Rwanda suspect pleads not guilty

Idelphonse Nizeyimana stands trial over mass killings during 1994 genocide.

    About 800,000 Tutsis and moderate Hutus were
    killed in the 1994 genocide [EPA]

    He had been on the run for 15 years with a $5m bounty on his head when he was captured in Uganda earlier this month.

    Search for justice

    The tribunal, which is due to finish its work by the end of next year, says it is still trying to find 11 fugitives. 

    In depth

     The Rwandan genocide and its legacy
     Revisiting Rwanda's dark days

      Video: Rwanda pastor on trial

    So far 40 people have been convicted of crimes connected with the genocide.

    The court, set up in 1997 to try the masterminds of the massacres, had until last year to complete all trials, and has until 2010 to hear all appeals.

    Martin Ngoga, Rwanda's prosecutor general, told Al Jazeera: "The ICTR has done a commendable job in bringing to justice those most responsible for the genocide; those who were in positions of leadership and most importantly, those who were beyond the reach of our national jurisdiction.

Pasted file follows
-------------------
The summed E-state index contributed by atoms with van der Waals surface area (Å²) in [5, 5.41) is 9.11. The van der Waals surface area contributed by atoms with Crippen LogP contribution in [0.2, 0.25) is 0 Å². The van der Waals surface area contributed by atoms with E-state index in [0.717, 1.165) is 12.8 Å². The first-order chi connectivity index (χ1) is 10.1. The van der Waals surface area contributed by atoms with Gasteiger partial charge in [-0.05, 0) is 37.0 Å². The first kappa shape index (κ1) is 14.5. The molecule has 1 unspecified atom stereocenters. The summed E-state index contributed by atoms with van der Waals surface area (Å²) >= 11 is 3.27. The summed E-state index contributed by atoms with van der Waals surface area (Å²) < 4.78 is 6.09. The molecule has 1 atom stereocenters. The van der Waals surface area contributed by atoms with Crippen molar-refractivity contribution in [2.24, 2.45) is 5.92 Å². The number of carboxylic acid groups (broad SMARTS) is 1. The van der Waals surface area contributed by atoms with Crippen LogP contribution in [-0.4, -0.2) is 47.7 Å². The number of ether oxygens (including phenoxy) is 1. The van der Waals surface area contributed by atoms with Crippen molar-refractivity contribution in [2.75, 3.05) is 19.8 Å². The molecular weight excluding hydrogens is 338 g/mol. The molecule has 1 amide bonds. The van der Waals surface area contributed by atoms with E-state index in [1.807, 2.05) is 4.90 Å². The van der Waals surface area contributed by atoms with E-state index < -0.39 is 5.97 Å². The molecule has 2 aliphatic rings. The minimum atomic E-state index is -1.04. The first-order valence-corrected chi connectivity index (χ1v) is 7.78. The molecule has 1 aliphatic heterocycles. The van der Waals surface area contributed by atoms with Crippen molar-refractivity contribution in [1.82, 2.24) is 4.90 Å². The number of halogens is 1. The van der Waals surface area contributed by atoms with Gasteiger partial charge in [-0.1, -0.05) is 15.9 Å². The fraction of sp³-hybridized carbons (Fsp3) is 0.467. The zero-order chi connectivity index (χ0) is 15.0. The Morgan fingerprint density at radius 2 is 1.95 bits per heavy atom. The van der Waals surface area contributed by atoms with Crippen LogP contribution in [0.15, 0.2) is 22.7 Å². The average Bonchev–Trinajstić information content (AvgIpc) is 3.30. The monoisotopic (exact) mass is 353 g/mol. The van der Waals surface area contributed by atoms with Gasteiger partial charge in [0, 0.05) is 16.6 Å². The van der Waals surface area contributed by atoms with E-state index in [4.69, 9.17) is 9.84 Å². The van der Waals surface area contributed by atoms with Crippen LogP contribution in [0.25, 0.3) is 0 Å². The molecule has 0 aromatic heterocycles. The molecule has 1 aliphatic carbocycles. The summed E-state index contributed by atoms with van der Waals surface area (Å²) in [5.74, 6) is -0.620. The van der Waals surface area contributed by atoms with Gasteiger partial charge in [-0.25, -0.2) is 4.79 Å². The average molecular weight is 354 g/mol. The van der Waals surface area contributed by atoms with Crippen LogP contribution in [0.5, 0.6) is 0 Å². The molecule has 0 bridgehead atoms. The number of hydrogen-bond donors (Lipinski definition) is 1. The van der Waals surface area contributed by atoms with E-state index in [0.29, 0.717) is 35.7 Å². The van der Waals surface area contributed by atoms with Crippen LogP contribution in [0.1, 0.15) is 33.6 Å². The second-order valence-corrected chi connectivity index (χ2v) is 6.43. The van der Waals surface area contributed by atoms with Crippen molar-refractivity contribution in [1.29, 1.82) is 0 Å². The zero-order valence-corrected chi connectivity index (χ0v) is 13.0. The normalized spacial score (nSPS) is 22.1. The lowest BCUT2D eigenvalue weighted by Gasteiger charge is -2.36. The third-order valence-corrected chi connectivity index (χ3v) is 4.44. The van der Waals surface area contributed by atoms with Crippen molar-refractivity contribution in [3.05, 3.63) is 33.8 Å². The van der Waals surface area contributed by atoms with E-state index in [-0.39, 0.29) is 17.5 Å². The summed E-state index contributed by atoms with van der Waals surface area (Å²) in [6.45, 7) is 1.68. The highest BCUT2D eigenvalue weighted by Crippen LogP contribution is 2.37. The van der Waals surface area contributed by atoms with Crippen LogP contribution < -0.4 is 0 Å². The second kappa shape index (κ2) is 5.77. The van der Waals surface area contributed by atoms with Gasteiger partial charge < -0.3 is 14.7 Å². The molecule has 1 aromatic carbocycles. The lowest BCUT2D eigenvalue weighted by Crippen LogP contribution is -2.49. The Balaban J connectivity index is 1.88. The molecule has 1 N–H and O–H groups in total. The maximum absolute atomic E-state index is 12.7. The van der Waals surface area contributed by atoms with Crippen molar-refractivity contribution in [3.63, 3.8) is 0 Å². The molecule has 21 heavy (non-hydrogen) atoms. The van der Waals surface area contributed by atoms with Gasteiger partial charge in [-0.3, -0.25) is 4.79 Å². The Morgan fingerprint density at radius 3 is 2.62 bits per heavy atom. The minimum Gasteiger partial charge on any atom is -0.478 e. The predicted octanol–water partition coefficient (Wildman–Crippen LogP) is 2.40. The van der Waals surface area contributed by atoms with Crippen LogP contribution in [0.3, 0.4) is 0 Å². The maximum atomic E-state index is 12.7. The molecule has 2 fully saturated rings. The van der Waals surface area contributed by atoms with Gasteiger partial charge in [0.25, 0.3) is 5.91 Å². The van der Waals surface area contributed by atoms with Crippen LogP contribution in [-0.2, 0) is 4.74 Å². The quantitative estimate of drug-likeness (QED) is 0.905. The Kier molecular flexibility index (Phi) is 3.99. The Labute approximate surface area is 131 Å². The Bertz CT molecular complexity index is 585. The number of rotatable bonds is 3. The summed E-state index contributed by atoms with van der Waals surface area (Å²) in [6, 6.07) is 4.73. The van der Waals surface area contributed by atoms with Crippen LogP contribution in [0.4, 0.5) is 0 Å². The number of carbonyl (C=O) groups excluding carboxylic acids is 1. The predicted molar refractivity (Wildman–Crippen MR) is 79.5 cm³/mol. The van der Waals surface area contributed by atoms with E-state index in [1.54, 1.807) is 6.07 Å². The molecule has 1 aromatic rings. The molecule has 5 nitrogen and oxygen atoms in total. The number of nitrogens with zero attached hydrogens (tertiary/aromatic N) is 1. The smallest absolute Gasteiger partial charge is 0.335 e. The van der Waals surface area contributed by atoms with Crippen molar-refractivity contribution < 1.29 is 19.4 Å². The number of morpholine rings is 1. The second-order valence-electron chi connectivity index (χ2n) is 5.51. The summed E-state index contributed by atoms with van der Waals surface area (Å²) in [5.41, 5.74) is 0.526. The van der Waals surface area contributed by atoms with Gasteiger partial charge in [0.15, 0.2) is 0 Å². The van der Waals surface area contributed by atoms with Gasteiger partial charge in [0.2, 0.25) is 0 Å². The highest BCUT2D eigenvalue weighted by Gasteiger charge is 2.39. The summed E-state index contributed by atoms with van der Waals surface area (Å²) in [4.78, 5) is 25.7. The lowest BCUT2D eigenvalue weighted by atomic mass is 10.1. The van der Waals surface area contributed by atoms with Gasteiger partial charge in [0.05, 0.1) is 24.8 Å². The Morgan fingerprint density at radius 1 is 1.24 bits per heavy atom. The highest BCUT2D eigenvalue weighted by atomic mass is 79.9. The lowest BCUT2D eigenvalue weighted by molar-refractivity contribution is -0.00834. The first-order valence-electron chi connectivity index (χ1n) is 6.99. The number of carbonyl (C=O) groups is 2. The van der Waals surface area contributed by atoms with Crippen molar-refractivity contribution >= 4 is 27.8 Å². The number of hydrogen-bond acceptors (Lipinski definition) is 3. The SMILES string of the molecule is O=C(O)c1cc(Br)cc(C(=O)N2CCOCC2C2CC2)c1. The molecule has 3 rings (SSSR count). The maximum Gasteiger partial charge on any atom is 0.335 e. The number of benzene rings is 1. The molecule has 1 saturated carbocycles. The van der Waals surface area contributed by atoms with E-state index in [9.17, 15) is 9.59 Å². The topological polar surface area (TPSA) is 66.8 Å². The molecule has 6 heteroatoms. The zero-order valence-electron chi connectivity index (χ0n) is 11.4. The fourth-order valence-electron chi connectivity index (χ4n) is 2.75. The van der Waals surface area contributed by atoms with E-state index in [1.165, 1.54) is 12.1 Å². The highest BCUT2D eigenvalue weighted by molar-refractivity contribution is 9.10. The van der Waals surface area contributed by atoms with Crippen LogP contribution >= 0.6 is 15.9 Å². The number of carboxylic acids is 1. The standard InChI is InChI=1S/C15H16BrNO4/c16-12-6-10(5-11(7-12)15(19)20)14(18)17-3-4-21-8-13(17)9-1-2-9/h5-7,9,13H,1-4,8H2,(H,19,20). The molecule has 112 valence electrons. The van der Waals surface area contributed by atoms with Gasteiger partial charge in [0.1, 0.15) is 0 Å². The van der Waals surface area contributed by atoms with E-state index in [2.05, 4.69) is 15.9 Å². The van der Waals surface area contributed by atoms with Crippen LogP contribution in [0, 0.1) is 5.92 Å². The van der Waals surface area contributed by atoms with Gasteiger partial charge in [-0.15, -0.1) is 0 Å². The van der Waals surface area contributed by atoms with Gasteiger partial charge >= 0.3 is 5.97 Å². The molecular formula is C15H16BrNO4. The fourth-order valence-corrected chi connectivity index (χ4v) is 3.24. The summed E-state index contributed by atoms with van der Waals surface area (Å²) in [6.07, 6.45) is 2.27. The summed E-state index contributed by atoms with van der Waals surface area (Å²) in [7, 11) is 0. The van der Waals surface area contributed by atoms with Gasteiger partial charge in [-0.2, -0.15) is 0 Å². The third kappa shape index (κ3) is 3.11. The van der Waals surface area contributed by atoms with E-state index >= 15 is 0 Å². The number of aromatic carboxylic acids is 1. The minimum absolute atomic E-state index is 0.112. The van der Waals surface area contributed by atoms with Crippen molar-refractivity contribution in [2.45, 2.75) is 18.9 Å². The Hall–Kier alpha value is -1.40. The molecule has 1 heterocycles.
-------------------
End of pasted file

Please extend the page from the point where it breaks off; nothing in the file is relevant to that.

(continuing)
"Unfortunately we haven't succeeded to have a single case transferred to Rwanda," he said.

    On April 6, 1994, Juvenal Habyarimana, Rwanda's president, and Cyprien Ntaryamira, the president of neighbouring Burundi, were killed when their plane was shot down as it flew to Kigali, the Rwandan capital.

    Habyarimana's death signalled the beginning of a 100-day massacre, perpetrated mainly by Hutus against Tutsis and moderate Hutus.

    Between April and June 1994, an estimated 800,000 Rwandans were killed.

    SOURCE: Al Jazeera and agencies


    YOU MIGHT ALSO LIKE

    Survivor stories from Super Typhoon Haiyan

    Survivor stories from Super Typhoon Haiyan

    The Philippines’ Typhoon Haiyan was the strongest storm ever to make landfall. Five years on, we revisit this story.

    How Moscow lost Riyadh in 1938

    How Moscow lost Riyadh in 1938

    Russian-Saudi relations could be very different today, if Stalin hadn't killed the Soviet ambassador to Saudi Arabia.

    We Are Still Here: A Story from Native Alaska

    We Are Still Here: A Story from Native Alaska

    From Qatar to Alaska, a personal journey exploring what it means to belong when your culture is endangered.